Figure 7. Effect of adsorbent dose on (a) adsorption efficiency, and (b) adsorption capacity (pH = 9, temperature 25 °C, initial CV dye concentration 10 mg /L, contact time for ACL and ACL/Fe3O4 magnetic nanocomposite 80 and 60 min, respectively). Data are mean of triplicate measurements and error bars indicate SD values.
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Figure 8. (a) The effect of temperature on the adsorption efficiency (pH = 9, contact time for ACL and ACL/Fe3O4 magnetic nanocomposite 80 and 60 min, respectively, adsorbent dose for ACL and ACL/Fe3O4 magnetic nanocomposite 2 and 1.25 g/L, respectively, initial dye concentration of 10 mg/L); (b) the linear relation of van’t Hoff equation to determine thermodynamic parameters. Data are mean of triplicate measurements. (a) error bars indicate SD values.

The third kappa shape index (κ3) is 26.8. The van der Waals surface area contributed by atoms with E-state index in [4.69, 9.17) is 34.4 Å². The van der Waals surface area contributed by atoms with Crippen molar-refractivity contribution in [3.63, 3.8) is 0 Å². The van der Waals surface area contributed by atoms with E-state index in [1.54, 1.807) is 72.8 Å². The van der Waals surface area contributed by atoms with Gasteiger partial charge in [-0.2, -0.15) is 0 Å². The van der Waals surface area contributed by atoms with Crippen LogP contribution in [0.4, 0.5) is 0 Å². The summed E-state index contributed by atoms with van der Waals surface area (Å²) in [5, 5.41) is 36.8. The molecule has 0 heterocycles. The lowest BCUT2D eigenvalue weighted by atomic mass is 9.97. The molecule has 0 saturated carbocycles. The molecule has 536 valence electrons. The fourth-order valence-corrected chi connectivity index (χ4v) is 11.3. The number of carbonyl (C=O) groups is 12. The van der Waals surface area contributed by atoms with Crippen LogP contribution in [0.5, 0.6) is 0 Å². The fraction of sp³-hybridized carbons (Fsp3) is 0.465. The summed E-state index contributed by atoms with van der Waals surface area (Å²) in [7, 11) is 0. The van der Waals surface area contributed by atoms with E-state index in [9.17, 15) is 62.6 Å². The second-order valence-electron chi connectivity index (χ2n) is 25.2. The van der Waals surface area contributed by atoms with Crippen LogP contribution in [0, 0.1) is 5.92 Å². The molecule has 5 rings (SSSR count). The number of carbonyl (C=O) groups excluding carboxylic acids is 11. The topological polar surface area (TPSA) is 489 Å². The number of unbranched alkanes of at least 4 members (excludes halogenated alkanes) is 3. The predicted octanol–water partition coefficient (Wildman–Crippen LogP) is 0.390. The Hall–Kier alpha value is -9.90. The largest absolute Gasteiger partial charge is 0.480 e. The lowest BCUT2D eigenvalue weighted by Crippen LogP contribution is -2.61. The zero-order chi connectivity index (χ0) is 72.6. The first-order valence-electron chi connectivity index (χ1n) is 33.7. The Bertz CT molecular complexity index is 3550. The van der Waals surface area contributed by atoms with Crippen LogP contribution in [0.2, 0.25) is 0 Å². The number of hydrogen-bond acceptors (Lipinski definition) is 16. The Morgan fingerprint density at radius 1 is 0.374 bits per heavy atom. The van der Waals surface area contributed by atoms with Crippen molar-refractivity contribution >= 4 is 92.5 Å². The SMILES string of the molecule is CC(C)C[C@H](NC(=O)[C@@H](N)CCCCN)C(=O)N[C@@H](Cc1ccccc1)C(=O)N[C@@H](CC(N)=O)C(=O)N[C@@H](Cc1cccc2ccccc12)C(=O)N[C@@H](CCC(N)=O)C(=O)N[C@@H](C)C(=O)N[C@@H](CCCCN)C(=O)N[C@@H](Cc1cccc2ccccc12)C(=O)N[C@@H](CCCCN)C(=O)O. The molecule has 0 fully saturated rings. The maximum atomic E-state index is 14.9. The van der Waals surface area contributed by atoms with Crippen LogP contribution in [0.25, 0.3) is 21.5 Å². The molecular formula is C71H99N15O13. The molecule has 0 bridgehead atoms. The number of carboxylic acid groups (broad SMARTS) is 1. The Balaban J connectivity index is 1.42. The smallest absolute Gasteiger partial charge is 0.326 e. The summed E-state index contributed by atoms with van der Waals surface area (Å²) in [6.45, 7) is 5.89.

Figure 8. (a) The effect of temperature on the adsorption efficiency (pH = 9, contact time for ACL and ACL/Fe3O4 magnetic nanocomposite 80 and 60 min, respectively, adsorbent dose for ACL and ACL/Fe3O4 magnetic nanocomposite 2 and 1.25 g/L, respectively, initial dye concentration of 10 mg/L); (b) the linear relation of van’t Hoff equation to determine thermodynamic parameters. Data are mean of triplicate measurements. (a) error bars indicate SD values.
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Figure 9. A schematic illustration of the productions process and structure of ACL/Fe3O4 magnetic nanocomposite.
Figure 9. A schematic illustration of the productions process and structure of ACL/Fe3O4 magnetic nanocomposite.